The Parents' Review
A Monthly Magazine of Home-Training and Culture
"Education is an atmosphere, a discipline, a life."
Terrestrial and Sun-like Planets.
By J. E. Gore, F.R.A.S.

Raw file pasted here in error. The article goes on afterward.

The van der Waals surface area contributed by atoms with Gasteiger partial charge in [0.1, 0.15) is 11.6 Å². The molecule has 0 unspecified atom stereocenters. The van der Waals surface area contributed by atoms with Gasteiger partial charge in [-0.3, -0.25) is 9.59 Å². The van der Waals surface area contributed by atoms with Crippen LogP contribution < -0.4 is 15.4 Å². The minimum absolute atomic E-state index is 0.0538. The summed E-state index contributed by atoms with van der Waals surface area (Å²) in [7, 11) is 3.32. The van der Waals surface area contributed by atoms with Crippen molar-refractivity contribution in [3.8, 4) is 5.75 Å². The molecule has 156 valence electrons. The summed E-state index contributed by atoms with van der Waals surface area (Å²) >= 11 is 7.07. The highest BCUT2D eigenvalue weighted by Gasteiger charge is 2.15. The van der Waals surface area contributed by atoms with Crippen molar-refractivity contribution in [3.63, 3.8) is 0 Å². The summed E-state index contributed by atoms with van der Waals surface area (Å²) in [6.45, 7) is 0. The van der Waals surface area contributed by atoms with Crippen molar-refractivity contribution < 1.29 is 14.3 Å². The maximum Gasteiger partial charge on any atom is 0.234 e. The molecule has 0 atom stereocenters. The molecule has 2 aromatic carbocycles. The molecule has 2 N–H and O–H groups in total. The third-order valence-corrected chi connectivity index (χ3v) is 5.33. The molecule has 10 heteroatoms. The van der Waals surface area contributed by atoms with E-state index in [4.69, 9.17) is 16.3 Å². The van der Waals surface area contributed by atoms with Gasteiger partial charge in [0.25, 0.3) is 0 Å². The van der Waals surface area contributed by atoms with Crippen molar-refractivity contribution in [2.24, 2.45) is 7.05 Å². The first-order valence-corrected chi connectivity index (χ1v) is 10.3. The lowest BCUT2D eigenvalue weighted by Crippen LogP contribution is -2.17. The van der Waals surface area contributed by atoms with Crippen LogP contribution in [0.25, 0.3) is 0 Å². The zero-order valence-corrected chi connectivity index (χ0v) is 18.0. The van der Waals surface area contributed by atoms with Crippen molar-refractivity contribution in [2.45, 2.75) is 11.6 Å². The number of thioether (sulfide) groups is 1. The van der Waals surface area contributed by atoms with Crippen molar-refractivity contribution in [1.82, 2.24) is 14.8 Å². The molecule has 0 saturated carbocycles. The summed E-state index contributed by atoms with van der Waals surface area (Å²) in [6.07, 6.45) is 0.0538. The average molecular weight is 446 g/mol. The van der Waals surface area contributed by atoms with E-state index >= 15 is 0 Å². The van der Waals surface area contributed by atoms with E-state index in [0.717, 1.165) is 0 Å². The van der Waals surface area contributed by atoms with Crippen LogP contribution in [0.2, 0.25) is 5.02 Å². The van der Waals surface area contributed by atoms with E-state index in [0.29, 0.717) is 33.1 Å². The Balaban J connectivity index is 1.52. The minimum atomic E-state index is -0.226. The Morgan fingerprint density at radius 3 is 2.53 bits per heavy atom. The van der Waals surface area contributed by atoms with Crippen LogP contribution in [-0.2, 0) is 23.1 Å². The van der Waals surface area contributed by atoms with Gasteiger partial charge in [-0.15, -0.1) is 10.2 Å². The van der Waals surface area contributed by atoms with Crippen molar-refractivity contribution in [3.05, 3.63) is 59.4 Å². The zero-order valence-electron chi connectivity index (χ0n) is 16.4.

The planets composing the solar system may be divided into three groups: -- 1. The "terrestrial planets," including Mercury, Venus, the Earth, and Mars; 2. The minor planets, or asteroids as they are sometimes called, which form a ring or zone of small planets revolving round the sun between the orbits of Mars and Jupiter; and 3. The large planets, sometimes called the major planets, which include Jupiter, Saturn, Uranus, and Neptune. The terrestrial planets, Mercury, Venus, and Mars are so-called because the present many points of resemblance to the Earth. The length of the day in each is probably nearly the same; the inclination of the planet's equator to the plane of its orbit in all very similar. Each probably possesses an atmosphere of analogous composition to our own; and each has probably its surface diversified with land and water. In the case of the Earth we have the equatorial regions, although very warm, fairly habitable by living creatures, while the region immediately surrounding the poles are probably devoid of all animal life. This state of things may possibly be reversed in Mercury and Venus. In these planets, where the total light and heat are so much greater than we receive, the equatorial regions are most probably uninhabitable, owing to the intense heat, while the regions around the poles may possibly be cool enough to form the abode of life. This is very probably the case with Venus in particular, where the total heat received from the Sun is not more than double the amount we have on Earth. The excessive brightness of its surface -- found by one astronomer to be about ten times as bright as the brightest portions of the full moon! and reflecting, according to Zöllner, as much light as freshly-fallen snow -- would imply that most of its light is reflected from a persistent stratum of dense clouds, which would of course reflect the considerably more light than the surface of the planet itself. This heavy cloud stratum would therefore mitigate to a considerable extent the great light and heat of the Sun, and if sufficiently dense and persistent, then to the inhabitants of Venus, if any there be, the Sun and stars will for ever remain unseen by them, for, like a pall, the cloudy canopy covers all. Mercury must be very much hotter than Venus, but still its polar regions may perhaps be tolerably cool, and, possibly physical conditions, of which we know little, may serve to moderate the intense heat to which its surface is apparently subjected. As, however, Mercury is much less luminous than Venus, its atmosphere is probably not so cloud-laden. This is confirmed by Mr. Denning, who finds that the markings on Mercury are much more easily seen than those on Venus, and Zöllner finds that it reflects only 12 1/2 per cent of the solar rays, very similar therefore, in this particular, to the Moon, which reflects about 12 per cent of the incident solar light. Mars, we know, possesses land and water, an atmosphere, and length of days similar to ours, and seasons which, though of longer duration, are not widely different from those which we experience. Its supply of heat is, of course, very much less but still its equatorial regions, assisted by special physical conditions, may possibly be much warmer than we might at first sight be disposed to imagine. The more equable distribution of land and water on its surface, which we know exists on Mars, would also tend to equalize the temperature, and possibly render the planet -- at least in regions near the equator -- a fitting abode for some forms of animal life. Probably, however, a slight excess of heat would be more favourable to animal existence than a deficiency of solar warmth, and on the whole I am inclined to believe that of all the planets of the solar system, Venus is the one most likely to be inhabited by sentient beings like ourselves. Next to Mars, we have a zone or ring of small planets, of the physical condition and habitability of which we know little or nothing. All we know about them is, that they are very small, and therefore, unlike the terrestrial planets on the one hand, and the "giant" planets on the other, between which two groups they are situated.